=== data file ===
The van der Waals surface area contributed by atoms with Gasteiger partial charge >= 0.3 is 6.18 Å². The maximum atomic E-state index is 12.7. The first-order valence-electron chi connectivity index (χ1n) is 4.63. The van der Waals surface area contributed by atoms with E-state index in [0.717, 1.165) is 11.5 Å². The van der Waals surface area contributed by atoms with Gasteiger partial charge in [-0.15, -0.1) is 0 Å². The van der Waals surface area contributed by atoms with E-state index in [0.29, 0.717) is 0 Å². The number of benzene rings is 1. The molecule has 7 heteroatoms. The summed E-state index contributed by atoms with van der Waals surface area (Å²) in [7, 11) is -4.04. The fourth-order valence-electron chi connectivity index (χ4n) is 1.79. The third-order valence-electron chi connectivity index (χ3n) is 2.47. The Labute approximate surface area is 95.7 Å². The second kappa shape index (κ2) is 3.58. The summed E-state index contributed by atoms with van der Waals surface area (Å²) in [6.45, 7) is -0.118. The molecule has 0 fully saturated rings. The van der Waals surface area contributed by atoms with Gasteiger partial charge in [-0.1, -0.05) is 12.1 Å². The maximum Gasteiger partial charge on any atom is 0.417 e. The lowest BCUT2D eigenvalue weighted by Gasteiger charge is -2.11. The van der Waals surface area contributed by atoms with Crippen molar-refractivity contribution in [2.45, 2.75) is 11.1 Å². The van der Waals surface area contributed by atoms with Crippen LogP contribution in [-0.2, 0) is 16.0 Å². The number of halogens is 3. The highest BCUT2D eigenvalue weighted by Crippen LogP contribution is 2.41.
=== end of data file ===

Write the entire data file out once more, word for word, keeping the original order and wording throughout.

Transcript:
The van der Waals surface area contributed by atoms with Gasteiger partial charge >= 0.3 is 6.18 Å². The maximum atomic E-state index is 12.7. The first-order valence-electron chi connectivity index (χ1n) is 4.63. The van der Waals surface area contributed by atoms with E-state index in [0.717, 1.165) is 11.5 Å². The van der Waals surface area contributed by atoms with Gasteiger partial charge in [-0.15, -0.1) is 0 Å². The van der Waals surface area contributed by atoms with E-state index in [0.29, 0.717) is 0 Å². The number of benzene rings is 1. The molecule has 7 heteroatoms. The summed E-state index contributed by atoms with van der Waals surface area (Å²) in [7, 11) is -4.04. The fourth-order valence-electron chi connectivity index (χ4n) is 1.79. The third-order valence-electron chi connectivity index (χ3n) is 2.47. The Labute approximate surface area is 95.7 Å². The second kappa shape index (κ2) is 3.58. The summed E-state index contributed by atoms with van der Waals surface area (Å²) in [6.45, 7) is -0.118. The molecule has 0 fully saturated rings. The van der Waals surface area contributed by atoms with Gasteiger partial charge in [-0.1, -0.05) is 12.1 Å². The maximum Gasteiger partial charge on any atom is 0.417 e. The lowest BCUT2D eigenvalue weighted by Gasteiger charge is -2.11. The van der Waals surface area contributed by atoms with Crippen molar-refractivity contribution in [2.45, 2.75) is 11.1 Å². The van der Waals surface area contributed by atoms with Crippen LogP contribution in [-0.2, 0) is 16.0 Å². The number of halogens is 3. The highest BCUT2D eigenvalue weighted by Crippen LogP contribution is 2.41.